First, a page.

Researchers studied the medical records of patients with drug-resistant focal epilepsy who underwent surgery for the disorder at the age of 50 or older and found that the treatment was as effective as it was for patients younger than 50. However, there was a higher risk of complications from the procedure.
For patients with epilepsy, anti-epileptic drug serum concentrations remain stable during the ketogenic diet, apart from those of valproic acid, according to a study published online June 18 in the Journal of Clinical Pharmacy and Therapeutics. Changes in serum concentrations of other anti-epileptic drugs not found to be significant. For patients with epilepsy, anti-epileptic drug serum concentrations remain stable during the ketogenic diet (KD), apart from those of valproic acid, according to a study published online June 18 in the Journal of Clinical Pharmacy and Therapeutics.
Childhood abuse, both sexual and emotional, is more frequently reported in epilepsy patients when compared to the general population, according to the results of a German study. These findings are in agreement with previous studies and highlight the need for additional vigilance on the familiar settings of children with epilepsy.
Epilepsy is a disease that disrupts the electrical activity of the nervous system, causing seizures. More than 65 million people in the world have epilepsy. 1 in 26 Americans will develop the disease during their lives. Children are the group most frequently diagnosed with new cases of epilepsy. In the United States, 300,000 children under 14 are affected by the condition. Some may outgrow the disorder, but most will not. The number of senior citizens with epilepsy is also 300,000. People with epilepsy have a range of treatment options, including alternative therapies. The illness is a complex condition, however, and all alternative treatment options must be looked at carefully, to ensure they are effective. Causes of epilepsy Epilepsy is a complex disease that can disrupt the electrical a...
Researchers have, for the first time, showed that it is possible to stimulate structures deep within the brain without the need for implanted electrodes — opening the possibility that epilepsy patients could receive deep brain stimulation in a noninvasive manner. The method applies scalp electrodes that send two currents into the brain. Brain cells only become stimulated in the spot where the two currents intersect, making it possible to easily change the exact size and location of the treatment.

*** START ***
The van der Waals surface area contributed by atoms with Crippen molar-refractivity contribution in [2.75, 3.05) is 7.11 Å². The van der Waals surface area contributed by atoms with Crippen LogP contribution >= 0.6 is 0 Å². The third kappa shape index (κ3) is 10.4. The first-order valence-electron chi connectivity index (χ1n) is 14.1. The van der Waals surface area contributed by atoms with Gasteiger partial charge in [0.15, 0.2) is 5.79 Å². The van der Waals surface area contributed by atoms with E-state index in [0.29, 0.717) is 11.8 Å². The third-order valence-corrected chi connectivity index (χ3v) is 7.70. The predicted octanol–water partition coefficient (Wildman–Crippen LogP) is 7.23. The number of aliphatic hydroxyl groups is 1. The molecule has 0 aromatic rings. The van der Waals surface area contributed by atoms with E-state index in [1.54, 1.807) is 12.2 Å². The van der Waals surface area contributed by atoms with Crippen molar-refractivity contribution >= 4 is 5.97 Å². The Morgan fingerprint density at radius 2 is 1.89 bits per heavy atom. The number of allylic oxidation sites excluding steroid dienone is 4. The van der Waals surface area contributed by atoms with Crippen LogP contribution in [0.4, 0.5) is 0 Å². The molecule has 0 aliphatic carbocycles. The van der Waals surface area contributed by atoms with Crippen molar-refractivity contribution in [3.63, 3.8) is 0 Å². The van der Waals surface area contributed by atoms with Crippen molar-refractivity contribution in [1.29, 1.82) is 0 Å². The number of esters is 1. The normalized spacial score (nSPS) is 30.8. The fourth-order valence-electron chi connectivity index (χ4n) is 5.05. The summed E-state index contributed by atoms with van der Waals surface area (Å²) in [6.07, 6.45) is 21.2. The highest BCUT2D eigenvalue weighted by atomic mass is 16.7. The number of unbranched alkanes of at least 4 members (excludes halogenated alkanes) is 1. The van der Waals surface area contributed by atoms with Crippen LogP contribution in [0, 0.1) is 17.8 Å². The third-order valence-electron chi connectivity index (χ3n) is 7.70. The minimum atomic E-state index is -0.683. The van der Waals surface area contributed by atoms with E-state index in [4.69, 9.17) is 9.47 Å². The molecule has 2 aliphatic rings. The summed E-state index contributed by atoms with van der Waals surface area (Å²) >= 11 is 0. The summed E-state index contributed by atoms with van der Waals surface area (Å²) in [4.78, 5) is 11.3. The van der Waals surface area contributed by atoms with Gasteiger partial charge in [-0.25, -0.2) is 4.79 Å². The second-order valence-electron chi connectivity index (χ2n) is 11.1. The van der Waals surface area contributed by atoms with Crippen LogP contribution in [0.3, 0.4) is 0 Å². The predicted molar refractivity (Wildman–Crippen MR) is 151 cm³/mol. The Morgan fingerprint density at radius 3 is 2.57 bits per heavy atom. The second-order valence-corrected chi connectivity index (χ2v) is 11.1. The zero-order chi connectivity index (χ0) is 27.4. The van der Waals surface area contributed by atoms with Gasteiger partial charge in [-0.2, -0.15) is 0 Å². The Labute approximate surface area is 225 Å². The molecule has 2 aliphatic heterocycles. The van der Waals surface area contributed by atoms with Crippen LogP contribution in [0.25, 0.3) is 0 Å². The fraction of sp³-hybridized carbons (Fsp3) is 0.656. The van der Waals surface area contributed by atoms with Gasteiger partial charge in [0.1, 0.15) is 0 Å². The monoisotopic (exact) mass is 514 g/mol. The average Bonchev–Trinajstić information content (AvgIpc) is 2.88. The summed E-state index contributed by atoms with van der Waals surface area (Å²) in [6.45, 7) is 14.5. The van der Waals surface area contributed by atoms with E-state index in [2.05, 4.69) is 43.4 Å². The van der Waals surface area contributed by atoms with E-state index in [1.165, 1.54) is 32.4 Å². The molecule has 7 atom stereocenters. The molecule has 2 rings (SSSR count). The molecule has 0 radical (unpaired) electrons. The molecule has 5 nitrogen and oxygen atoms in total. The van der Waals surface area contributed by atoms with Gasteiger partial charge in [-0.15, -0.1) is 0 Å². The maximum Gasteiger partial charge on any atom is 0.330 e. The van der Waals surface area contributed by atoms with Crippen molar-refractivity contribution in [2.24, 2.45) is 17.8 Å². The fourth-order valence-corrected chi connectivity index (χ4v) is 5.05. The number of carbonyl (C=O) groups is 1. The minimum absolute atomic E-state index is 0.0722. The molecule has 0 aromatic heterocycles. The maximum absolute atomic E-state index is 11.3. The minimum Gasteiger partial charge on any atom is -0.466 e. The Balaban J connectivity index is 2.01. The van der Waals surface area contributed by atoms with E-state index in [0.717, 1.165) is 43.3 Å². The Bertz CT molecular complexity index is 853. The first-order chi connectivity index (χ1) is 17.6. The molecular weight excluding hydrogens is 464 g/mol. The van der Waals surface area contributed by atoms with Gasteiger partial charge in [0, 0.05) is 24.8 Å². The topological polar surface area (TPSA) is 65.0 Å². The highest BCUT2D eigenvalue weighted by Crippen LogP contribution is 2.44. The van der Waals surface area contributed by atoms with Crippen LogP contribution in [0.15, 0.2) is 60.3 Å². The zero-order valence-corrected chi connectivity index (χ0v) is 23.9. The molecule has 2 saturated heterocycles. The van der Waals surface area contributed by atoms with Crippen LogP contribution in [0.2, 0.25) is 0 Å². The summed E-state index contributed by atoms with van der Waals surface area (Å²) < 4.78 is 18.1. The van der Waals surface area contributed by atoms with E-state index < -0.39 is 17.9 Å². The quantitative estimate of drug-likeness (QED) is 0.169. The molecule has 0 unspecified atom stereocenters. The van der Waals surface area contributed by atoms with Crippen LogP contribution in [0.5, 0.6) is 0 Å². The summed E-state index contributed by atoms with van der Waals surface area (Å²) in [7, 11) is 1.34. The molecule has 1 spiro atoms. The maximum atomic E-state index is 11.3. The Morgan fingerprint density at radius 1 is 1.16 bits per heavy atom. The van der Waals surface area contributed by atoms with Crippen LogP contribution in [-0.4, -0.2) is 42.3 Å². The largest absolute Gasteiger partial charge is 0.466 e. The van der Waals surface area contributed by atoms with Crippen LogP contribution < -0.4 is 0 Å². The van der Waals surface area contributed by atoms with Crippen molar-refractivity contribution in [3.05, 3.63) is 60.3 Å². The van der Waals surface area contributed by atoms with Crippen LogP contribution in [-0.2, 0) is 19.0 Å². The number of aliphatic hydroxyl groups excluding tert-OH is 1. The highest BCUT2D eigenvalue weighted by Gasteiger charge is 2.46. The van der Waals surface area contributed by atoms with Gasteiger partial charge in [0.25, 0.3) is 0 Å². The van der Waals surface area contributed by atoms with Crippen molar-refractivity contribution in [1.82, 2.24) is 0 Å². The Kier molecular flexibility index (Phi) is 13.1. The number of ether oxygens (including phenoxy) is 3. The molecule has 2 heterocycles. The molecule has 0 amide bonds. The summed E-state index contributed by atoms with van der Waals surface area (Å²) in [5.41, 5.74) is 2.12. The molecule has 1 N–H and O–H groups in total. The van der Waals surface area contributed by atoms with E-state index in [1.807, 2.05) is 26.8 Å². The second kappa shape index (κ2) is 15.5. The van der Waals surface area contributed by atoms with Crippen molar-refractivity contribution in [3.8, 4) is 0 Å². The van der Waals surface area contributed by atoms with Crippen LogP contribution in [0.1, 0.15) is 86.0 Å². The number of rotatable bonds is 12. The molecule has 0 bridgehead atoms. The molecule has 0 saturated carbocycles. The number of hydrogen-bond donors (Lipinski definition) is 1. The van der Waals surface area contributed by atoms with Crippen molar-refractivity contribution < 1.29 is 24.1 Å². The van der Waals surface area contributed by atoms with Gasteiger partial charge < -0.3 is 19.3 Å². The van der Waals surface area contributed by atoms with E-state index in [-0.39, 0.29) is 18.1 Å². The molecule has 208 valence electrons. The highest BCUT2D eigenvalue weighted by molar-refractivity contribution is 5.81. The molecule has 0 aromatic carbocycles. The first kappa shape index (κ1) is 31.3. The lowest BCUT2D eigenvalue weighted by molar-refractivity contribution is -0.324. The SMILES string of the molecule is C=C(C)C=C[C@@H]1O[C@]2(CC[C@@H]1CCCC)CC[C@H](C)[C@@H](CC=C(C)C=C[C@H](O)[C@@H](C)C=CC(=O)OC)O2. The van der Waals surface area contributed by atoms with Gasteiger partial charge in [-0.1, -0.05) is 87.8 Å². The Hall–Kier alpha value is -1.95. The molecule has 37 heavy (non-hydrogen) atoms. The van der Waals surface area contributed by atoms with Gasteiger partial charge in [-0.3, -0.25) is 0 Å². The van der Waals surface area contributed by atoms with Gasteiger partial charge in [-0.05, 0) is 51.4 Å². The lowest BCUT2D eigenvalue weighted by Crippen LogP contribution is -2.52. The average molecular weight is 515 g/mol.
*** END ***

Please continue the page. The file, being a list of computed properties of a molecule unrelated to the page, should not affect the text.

Unable to figure out what causes the neurological disorder, the scientists thought to ask: What causes normal people (or lab animals) not to have it? Epileptic seizures are caused by abnormal activity in our brain. We know that. Attacks can be unprovoked or can be the result from a tendency that is created, for instance, by head trauma or exposure to certain stimuli. We know that too. We don’t know, however, is why some people are prone to epilepsy and some are not.
There is an uncommon risk of death that people with epilepsy and their loved ones may not know about. The risk is called sudden unexpected death in epilepsy, or SUDEP. Now the American Academy of Neurology (AAN) and the American Epilepsy Society have co-developed a new guideline on SUDEP, published in the April 24, 2017, online issue of Neurology®, the medical journal of the American Academy of Neurology, and presented at the 69th AAN Annual Meeting in Boston, April 22 to 28, 2017. The guideline is endorsed by the International Child Neurology Association. SUDEP is when someone with epilepsy who is otherwise healthy dies suddenly with no known cause.
Drug-induced hypersensitivity reactions (DIHRs) are serious and life threatening. A common example is the use of the antiepileptic drug carbamazepine, but the mechanisms that trigger it are unclear. Current scientific consensus holds that people who have a specific variation of the ‘human leukocyte antigen B’ (HLA-B) gene, which provides the code for making a protein that plays a critical role in the immune system, are more at risk of DIHR. However, the mechanism linking this gene to DIHR is currently unknown. As this specific variation, called HLA-B*15:02, is fairly common in people of South-East Asian descent, this is a serious problem for clinicians in the region.